Native Americans, especially those in struggling reservations across the country, have had a pretty rough history with alcohol. It has damaged many communities and disproportionately affected young Native American lives over the rest of the population.
So one community has put on the brakes and went a different direction: towards marijuana.
Oglala Sioux Tribe in South Dakota has opened its door to weed, feeling that it’s a much safer alternative to alcohol, which they have banned for over 100 years.
“Cannabis is a natural plant that comes from the Earth — and our people lived off the land, and they got their medicine from the land. Our Indigenous people, they suffer a lot from diabetes and cancer and various other illnesses, but the cannabis really helps them,” said a customer at No Worries Dispensary on the Reservation.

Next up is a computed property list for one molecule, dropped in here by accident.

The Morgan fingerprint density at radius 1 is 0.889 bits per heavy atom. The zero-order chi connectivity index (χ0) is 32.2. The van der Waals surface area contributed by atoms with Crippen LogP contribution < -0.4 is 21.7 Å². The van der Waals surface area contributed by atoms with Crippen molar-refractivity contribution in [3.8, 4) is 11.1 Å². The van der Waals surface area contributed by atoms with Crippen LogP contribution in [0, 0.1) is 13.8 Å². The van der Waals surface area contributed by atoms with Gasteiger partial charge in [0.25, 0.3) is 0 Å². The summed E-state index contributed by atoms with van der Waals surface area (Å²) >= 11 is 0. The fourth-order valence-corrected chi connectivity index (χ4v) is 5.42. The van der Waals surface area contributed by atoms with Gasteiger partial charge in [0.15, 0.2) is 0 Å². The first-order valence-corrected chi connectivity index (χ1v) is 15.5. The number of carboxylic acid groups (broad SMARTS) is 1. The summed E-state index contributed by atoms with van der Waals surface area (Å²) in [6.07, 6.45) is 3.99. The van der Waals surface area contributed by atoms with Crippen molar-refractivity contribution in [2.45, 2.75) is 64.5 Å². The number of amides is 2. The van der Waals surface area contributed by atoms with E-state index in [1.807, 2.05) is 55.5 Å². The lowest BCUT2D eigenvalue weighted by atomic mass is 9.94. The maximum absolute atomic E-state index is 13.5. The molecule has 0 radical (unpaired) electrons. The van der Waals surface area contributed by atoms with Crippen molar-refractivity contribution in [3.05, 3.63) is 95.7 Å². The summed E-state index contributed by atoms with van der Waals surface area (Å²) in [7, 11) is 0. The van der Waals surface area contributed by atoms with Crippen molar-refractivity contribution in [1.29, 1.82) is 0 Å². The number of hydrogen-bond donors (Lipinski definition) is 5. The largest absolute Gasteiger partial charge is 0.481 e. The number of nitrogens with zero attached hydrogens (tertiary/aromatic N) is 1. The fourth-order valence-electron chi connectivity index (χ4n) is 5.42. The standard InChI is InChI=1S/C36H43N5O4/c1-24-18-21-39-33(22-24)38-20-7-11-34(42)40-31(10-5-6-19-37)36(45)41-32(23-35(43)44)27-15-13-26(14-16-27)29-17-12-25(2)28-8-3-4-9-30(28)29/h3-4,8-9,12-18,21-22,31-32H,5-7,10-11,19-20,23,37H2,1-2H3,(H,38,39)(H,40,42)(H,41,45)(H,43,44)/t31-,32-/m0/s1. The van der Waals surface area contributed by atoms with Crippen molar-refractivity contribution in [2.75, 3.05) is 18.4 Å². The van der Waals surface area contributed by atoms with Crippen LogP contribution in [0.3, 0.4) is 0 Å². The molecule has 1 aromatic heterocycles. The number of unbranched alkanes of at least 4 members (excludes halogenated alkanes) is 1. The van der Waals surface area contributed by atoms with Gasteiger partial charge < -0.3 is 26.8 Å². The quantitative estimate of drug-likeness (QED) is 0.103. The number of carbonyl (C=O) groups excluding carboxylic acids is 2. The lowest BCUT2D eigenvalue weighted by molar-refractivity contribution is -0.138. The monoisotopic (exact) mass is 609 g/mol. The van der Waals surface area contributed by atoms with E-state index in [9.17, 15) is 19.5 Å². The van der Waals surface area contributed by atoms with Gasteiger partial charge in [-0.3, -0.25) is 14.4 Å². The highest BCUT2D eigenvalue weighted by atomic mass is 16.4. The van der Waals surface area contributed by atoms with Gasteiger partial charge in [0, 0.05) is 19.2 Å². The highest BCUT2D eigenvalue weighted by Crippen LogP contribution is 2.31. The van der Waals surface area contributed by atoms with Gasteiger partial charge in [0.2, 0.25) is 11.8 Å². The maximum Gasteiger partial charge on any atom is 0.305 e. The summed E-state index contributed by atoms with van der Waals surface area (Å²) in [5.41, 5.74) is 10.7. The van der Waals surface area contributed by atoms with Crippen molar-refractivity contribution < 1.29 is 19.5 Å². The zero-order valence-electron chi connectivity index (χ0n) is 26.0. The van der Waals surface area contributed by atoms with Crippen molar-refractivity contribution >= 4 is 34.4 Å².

Despite alcohol being banned in the reservation for most of its existence, about 25% of children born have health or behavioral problems from exposure to alcohol in the womb.
Most customers at the dispensary claim they use marijuana for its medicinal value, seeing its natural origins as a saving grace.
Reservations in other states have been given permission to sell marijuana before the state, including in New York, which still has yet to open its legal market outside of reservations.
Read the original article at NBC News.